Hurt workers are usually able to get benefits from their employer's workers' compensation coverage. Some illness and injury situations may call for other actions, however. Read on to find out about your options when dealing with all the players in your injury.
Are You Covered?
Rules about who is covered with workers' comp vary from state to state. In most cases, employers who have a certain amount of employees are required to pay for the coverage for their employees. In other cases, though, the employees have no coverage either because it was not required or because the employer failed on their end to secure coverage.
Why Have Coverage?
Workers' compensation insurance came about as a way to keep hurt workers from filing suit against employers for accidents. Instead of filing a personal injury suit, the hurt worker could use their employer's policy to pay for both medical treatment costs and a partial disability wage while out of work. In addition, permanently hurt workers might be offered a settlement in lump-sum fashion.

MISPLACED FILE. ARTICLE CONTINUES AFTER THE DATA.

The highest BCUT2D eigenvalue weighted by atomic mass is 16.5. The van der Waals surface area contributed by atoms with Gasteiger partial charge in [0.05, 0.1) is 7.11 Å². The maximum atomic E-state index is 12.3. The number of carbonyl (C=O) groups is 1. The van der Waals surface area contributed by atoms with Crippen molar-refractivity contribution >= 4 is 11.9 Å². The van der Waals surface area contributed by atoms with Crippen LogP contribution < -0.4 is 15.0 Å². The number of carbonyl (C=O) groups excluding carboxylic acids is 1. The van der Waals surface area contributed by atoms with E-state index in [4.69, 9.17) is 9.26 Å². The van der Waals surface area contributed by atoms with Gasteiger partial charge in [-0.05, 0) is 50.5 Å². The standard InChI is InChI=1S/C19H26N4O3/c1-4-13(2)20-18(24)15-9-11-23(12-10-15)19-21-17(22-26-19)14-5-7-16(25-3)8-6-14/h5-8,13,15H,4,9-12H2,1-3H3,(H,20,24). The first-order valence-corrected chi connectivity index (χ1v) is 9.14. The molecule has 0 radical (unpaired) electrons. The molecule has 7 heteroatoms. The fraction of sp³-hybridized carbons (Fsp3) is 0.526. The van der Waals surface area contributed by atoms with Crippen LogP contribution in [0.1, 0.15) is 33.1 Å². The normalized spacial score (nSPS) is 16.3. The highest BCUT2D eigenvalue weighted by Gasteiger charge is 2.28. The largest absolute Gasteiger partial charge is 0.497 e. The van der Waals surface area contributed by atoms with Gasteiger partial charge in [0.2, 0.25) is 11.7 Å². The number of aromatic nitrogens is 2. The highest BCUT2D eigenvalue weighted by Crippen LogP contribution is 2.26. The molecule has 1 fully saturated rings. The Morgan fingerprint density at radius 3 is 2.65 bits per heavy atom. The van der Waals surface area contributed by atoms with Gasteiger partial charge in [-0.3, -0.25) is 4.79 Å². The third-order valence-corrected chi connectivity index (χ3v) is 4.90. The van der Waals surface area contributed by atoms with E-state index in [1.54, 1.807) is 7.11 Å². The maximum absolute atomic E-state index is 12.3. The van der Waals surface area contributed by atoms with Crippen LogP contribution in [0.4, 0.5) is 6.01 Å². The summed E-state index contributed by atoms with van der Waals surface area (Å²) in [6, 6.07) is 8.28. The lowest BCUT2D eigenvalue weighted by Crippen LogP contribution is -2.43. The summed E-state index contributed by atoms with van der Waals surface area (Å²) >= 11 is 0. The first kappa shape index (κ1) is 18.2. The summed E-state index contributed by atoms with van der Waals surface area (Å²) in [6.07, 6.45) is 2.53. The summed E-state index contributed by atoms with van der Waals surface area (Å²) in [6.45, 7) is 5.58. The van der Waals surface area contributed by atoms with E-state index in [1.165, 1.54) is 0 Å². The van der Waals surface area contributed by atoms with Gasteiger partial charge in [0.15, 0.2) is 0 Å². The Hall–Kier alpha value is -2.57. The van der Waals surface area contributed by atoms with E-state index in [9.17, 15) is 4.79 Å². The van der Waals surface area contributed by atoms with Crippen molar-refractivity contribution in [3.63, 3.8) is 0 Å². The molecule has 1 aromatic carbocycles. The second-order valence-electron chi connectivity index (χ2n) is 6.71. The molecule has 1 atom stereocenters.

No matter what your situation, you have choices. If your employer offers workers' compensation coverage, it might be the easiest and fastest way to gain benefits. If they don't offer coverage or you are unhappy with the coverage, you can always file a personal injury suit. Just be aware that you cannot gain compensation from both workers' comp and by suing your employer.
If you sue your employer, you could end up losing your job. There are protections, though, for employees that use workers' compensation insurance benefits.
If your employer has filed for bankruptcy, funds may still be available. Speak to a workers' compensation lawyer about making a claim on the case.
There are some rare instances where you can both file a lawsuit and collect workers' compensation benefits. If your illness or accident can be attributed to a third party, you can sue the third party company while collecting workers' comp benefits from the employer. To gain workers' comp coverage, you will need to show that your employer is at least partially responsible for your injury or illness. To gain personal injury compensation, you must show that the third-party contributed to your injury. For example, if a piece of equipment you were using on the job malfunctioned and injured you, may be able to sue the manufacturer of the equipment. You may also gain workers' comp benefits.
Know that personal injury cases and workers' compensation claims are two separate and very different things.
While this all sounds confusing, a simple consultation with a lawyer should help make things clearer. Speak to a workers' comp law firm to learn more.